`Talk to Chuck,' new Schwab ads say

Brokerage founder not shown, but advertising campaign uses his plain-spoken approach

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October 04, 2005|By NEW YORK TIMES NEWS SERVICE

Move over, Two-Buck Chuck, as the Charles Shaw wines sold by Trader Joe's are called. Here comes another Chuck, seeking a lot more than a couple of dollars.

This Chuck is Chuck Schwab, aka Charles R. Schwab, who is the centerpiece of a campaign under way by the brokerage he founded. The campaign, for the Charles Schwab & Co. unit of Charles Schwab Corp., has a budget that would buy an avid oenophile about 17.5 million bottles of Two-Buck Chuck.

The campaign is about Schwab even though he is not featured in the advertising, much as ads for the KFC restaurant chain are intended to evoke Col. Harland Sanders without his actually appearing. The Schwab campaign carries the theme "Talk to Chuck," which appears as an eye-catching graphic device in the form of a dialog balloon as would be found in a comic strip.

The campaign is the first national work for Schwab by Euro RSCG Worldwide in New York, which was awarded the account in December. The ads were tested in three cities - Chicago, Denver and Houston - before the national introduction, which began last week with television commercials and online ads and continues in newspapers. PHD Ltd., part of the Omnicom Group, is the Schwab media agency.

The campaign is directed at current and potential Schwab customers in a way meant to echo the informal yet focused approach of Schwab.

"It's a bit of a risky move," said Marc E. Babej, president of Reason Inc., a New York brand and corporate strategy consultant. "`Talk to Chuck' sounds like, `We love you, man.'"

But, he added, "it stands to get attention," and "if Chuck becomes an icon for the company, in a `What would Chuck do?' way, it would help set Schwab apart in the marketplace."

That is particularly important for Schwab, Babej added, because it fights a two-front war, competing against lower-cost discount brokerages while battling for clients with full-service brokers.

The campaign is part of intensive efforts by Schwab to regain its footing after major missteps in the wake of the dot-com bust. The overhaul has included bringing back Schwab as chief executive, cutting costs extensively and reducing trading commissions.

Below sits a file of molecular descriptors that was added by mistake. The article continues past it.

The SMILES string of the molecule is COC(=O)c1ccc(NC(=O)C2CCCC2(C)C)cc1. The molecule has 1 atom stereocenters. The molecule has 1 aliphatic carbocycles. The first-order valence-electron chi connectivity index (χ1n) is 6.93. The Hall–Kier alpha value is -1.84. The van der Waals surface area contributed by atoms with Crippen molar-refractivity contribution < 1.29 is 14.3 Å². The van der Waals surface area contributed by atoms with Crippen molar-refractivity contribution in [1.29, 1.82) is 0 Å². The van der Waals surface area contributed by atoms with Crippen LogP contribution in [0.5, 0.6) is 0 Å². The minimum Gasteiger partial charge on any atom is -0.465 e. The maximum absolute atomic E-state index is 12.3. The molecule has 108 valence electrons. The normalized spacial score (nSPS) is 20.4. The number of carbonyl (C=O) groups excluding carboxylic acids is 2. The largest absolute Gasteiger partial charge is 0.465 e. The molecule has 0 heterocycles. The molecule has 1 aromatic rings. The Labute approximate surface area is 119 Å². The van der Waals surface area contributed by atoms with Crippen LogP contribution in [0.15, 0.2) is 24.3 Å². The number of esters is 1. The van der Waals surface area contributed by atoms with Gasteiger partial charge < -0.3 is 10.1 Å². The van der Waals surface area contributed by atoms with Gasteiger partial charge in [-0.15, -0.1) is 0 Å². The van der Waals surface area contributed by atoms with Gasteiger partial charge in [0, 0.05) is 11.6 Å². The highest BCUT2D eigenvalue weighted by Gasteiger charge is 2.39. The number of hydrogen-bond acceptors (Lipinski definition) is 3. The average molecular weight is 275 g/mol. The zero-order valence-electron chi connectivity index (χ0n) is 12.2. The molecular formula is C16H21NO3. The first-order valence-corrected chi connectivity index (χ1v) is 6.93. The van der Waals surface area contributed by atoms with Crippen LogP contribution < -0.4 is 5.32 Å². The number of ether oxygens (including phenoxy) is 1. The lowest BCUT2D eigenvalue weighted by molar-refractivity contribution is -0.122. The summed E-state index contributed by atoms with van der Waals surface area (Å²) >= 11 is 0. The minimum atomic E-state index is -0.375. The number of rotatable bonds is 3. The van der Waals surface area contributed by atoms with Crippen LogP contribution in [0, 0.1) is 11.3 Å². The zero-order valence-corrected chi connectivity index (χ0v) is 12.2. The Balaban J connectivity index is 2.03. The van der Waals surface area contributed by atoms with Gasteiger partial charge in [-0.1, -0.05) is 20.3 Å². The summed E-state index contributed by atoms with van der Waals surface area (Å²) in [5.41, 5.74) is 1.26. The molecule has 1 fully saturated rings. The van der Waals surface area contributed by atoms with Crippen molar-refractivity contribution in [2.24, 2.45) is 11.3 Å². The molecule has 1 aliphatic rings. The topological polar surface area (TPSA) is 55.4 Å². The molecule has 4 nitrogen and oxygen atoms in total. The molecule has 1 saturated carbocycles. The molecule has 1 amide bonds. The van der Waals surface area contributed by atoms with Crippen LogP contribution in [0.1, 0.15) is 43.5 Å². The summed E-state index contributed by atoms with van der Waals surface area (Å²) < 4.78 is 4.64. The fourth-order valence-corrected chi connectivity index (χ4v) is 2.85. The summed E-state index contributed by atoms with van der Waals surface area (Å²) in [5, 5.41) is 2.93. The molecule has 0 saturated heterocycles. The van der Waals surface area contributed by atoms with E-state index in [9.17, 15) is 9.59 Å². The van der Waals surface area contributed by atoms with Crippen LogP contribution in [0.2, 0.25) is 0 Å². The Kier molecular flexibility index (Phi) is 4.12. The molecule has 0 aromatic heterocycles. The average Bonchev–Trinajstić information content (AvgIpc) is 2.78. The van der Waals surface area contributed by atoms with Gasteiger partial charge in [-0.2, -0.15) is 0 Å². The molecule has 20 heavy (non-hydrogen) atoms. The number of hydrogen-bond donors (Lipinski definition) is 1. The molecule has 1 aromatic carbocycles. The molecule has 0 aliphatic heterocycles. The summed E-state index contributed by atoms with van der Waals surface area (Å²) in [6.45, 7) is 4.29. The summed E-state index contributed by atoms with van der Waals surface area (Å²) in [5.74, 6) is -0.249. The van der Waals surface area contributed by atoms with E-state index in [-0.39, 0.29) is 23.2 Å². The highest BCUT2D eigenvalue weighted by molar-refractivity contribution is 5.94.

"The last year has really been about getting our act together," said Rebecca Saeger, executive vice president and chief marketing officer for Schwab in San Francisco. "We're looking at this as something to accelerate our momentum." The reference was to Schwab's most recent earnings report, which showed that the profit for the three months that ended in June was the best in five years.

Although Schwab may be absent from the ads, Saeger said, his spirit infuses the campaign.

"We felt what was more important than his appearing in the advertising was his leadership, his values," she said. "This takes everything he stands for and makes it bigger."

Schwab may turn up in future versions of the campaigns, she added, and will "be visible in a lot of internal communication."

In the newspaper ads, Schwab calls the "Talk to Chuck" theme "our promise to you that when you pick up the phone, go online or simply walk into a Schwab branch, you're speaking to someone who does business the way I do."

That thought is expressed in other ads with chatty, somewhat assertive headlines. For instance, one ad declares: "Waiting for the market to come back? The market's not waiting for you." Another ad asserts: "Want a great stock tip? Don't listen to stock tips."

A third ad offers this advice: "There's no such thing as an asset allocation bubble." A fourth ad admonishes: "`My house is worth a million' is not a retirement plan."

In TV commercials, characters representing investors speak out in plain language. One refers to a bad stock as a "dog." Another, wearing a T-shirt and a baseball cap as he barbecues outdoors, talks about paying "seven bucks a trade."

A third character, recalling the "big commissions" he paid to his full-service broker, wonders whether his investments are intended to guarantee "my kids' future - or his kids' future."

The tenor of the campaign is intended to resonate with investors scorched by the dot-com mania, who may still have in their portfolios stocks that one ad describes this way: "500 shares of stagnant. 250 shares of rudderless. 1,000 shares of dwindling."

It is not a matter of changing the voice Schwab uses in ads, said Ron Berger, chief executive for the New York and San Francisco offices of Euro RSCG, but rather "re-creating it, getting it back to what it was."

"The difference between `Chuck' and `Charles Schwab' says a lot," he added.

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